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Clinton, Obama hit new level of rancor

Times Staff Writers

Their debate truce obliterated in a blizzard of recriminations, Democratic candidates for president on Monday questioned one another’s honesty and fitness for the White House in a televised confrontation notable for its nasty tone.

The harshness of their exchanges was an odd coda to a day in which the Democrats paid tribute to the nonviolent movement propelled by the late Rev. Martin Luther King Jr., whose birthday was celebrated Monday and in whose honor the Congressional Black Caucus Institute and CNN sponsored the two-hour session.

The bitterness was particularly acute between Sens. Hillary Rodham Clinton and Barack Obama, who belittled each other as if opening their opposition-research files and flinging out the contents. Former North Carolina Sen. John Edwards forced his way into the debate at several points as if to remind voters of a calmer, less divisive option.

The sharpest exchange came near the opening of the debate, when Obama was asked to respond to criticism by Clinton and her husband, former President Bill Clinton, that the Illinois senator’s economic stimulus proposal doesn’t add up. Obama tersely denied it, leading Clinton to mock his comments.

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“Your record and what you say does matter,” Clinton told Obama. “And when it comes to a lot of the issues that are important in this race, it is sometimes difficult to understand what Sen. Obama has said, because as soon as he is confronted on it, he says that’s not what he meant.”

Clinton went on to describe Obama as saying that “he really liked the ideas of the Republicans over the last 10-15 years.” Actually, he had told interviewers in Nevada several days ago that Republicans had cornered the market in ideas for much of that time -- but he had not endorsed them.

In a brutal back-and-forth of interruptions, Obama replied:

“You just said that I complimented the Republican ideas. That is not true.”

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He pointed to his background as a community organizer during those years to contrast himself with Clinton.

“What I said,” Obama told her, “and I will provide you with the quote, what I said is that Ronald Reagan was a transformative public figure because he was able to get Democrats to vote against their economic interests to form a majority to push through their agenda, an agenda that I objected to, because while I was working on those streets, watching those folks see their jobs shift overseas, you were a corporate lawyer sitting on the board of Wal-Mart.”

Clinton -- who has been criticized during the campaign for not standing up to the merchandising giant while on its board from 1986 to 1992 -- responded that she had taken stands against Republican programs.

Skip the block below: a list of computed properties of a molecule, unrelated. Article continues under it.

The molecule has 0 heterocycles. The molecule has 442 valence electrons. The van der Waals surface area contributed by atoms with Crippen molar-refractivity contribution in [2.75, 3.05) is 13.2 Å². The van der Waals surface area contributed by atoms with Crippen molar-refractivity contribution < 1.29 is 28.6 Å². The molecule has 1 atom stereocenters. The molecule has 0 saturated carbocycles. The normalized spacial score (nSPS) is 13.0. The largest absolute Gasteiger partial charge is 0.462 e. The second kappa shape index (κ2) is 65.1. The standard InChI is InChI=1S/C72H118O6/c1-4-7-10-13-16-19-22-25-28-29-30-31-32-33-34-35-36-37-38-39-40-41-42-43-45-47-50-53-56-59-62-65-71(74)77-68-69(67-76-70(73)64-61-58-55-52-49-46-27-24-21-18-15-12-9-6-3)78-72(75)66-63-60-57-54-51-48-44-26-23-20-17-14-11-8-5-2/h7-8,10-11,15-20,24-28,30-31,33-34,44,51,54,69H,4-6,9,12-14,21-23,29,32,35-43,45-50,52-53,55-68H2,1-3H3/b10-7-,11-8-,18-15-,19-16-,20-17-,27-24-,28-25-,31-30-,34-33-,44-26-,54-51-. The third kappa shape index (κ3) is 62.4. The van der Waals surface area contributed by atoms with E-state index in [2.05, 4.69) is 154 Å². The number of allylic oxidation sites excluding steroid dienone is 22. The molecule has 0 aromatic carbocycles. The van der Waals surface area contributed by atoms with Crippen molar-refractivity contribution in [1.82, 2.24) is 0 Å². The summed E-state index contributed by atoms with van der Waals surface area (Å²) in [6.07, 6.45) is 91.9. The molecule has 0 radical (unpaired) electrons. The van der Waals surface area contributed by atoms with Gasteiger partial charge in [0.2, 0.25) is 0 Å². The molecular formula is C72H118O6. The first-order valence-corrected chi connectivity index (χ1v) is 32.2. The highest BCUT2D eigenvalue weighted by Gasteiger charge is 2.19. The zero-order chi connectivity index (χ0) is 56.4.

“And I was fighting against those ideas when you were practicing law and representing your contributor, Rezko, in his slum landlord business in inner-city Chicago,” she said.

Obama, offered an opportunity later to respond to Clinton’s reference, said that as a law firm associate he had represented a church group that partnered with businessman Antoin Rezko. Obama said he worked on the matter for five hours.

Rezko, one of Obama’s earliest patrons, is scheduled to go on trial next month on federal charges alleging he joined a scheme to force investment firms seeking business from Illinois state pension funds to pay kickbacks. Obama is not alleged to be involved in any wrongdoing, and on Saturday he announced that he would donate to charity $40,350 in past political contributions from seven Chicago-area individuals who appear to be linked to Rezko.

Edwards at several times in the debate presented himself as the sole candidate thinking of voters as the other two fired on each other.

“I also want to know on behalf of voters here in South Carolina, this kind of squabbling, how many children is this going to get healthcare? How many people are going to get an education from this? How many kids are going to be able to go to college because of this?” he asked, facing the audience.

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“We have got to understand this is not about us personally. It is about,” he said, as the audience interrupted with cheers, “what we are trying to do for this country and what we believe in.”

For his part, Edwards criticized both of his rivals. He took on Clinton when she declined his call for banning lobbyists from the White House.